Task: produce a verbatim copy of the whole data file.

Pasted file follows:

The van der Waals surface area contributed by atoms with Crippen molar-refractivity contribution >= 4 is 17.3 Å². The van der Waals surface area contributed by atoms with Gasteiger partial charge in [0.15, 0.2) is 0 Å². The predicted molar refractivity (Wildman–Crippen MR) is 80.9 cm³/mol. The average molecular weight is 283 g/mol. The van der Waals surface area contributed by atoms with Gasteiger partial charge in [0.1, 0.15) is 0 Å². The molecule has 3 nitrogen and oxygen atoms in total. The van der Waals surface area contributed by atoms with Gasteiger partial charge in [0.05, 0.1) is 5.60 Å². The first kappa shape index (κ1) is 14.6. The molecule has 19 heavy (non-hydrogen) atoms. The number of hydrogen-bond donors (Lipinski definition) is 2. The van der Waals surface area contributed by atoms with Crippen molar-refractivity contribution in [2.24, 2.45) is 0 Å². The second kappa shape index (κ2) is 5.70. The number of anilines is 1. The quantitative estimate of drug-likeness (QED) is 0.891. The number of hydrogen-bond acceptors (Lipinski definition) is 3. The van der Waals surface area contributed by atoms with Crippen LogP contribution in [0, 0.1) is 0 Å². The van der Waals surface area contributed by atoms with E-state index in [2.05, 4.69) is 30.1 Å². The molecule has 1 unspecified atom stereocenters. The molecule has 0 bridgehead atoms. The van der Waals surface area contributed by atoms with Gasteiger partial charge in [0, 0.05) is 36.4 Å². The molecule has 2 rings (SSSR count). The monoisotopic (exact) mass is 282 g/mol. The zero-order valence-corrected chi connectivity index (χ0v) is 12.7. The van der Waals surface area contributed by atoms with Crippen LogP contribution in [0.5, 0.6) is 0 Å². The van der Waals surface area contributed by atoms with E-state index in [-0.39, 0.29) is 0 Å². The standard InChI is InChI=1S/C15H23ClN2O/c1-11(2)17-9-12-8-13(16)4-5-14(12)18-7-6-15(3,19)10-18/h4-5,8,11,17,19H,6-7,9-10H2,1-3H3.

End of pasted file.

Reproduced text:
The van der Waals surface area contributed by atoms with Crippen molar-refractivity contribution >= 4 is 17.3 Å². The van der Waals surface area contributed by atoms with Gasteiger partial charge in [0.15, 0.2) is 0 Å². The predicted molar refractivity (Wildman–Crippen MR) is 80.9 cm³/mol. The average molecular weight is 283 g/mol. The van der Waals surface area contributed by atoms with Gasteiger partial charge in [0.1, 0.15) is 0 Å². The molecule has 3 nitrogen and oxygen atoms in total. The van der Waals surface area contributed by atoms with Gasteiger partial charge in [0.05, 0.1) is 5.60 Å². The first kappa shape index (κ1) is 14.6. The molecule has 19 heavy (non-hydrogen) atoms. The number of hydrogen-bond donors (Lipinski definition) is 2. The van der Waals surface area contributed by atoms with Crippen molar-refractivity contribution in [2.24, 2.45) is 0 Å². The second kappa shape index (κ2) is 5.70. The number of anilines is 1. The quantitative estimate of drug-likeness (QED) is 0.891. The number of hydrogen-bond acceptors (Lipinski definition) is 3. The van der Waals surface area contributed by atoms with Crippen LogP contribution in [0, 0.1) is 0 Å². The van der Waals surface area contributed by atoms with E-state index in [2.05, 4.69) is 30.1 Å². The molecule has 1 unspecified atom stereocenters. The molecule has 0 bridgehead atoms. The van der Waals surface area contributed by atoms with Gasteiger partial charge in [0, 0.05) is 36.4 Å². The molecule has 2 rings (SSSR count). The monoisotopic (exact) mass is 282 g/mol. The zero-order valence-corrected chi connectivity index (χ0v) is 12.7. The van der Waals surface area contributed by atoms with Crippen LogP contribution in [0.5, 0.6) is 0 Å². The van der Waals surface area contributed by atoms with E-state index in [-0.39, 0.29) is 0 Å². The standard InChI is InChI=1S/C15H23ClN2O/c1-11(2)17-9-12-8-13(16)4-5-14(12)18-7-6-15(3,19)10-18/h4-5,8,11,17,19H,6-7,9-10H2,1-3H3.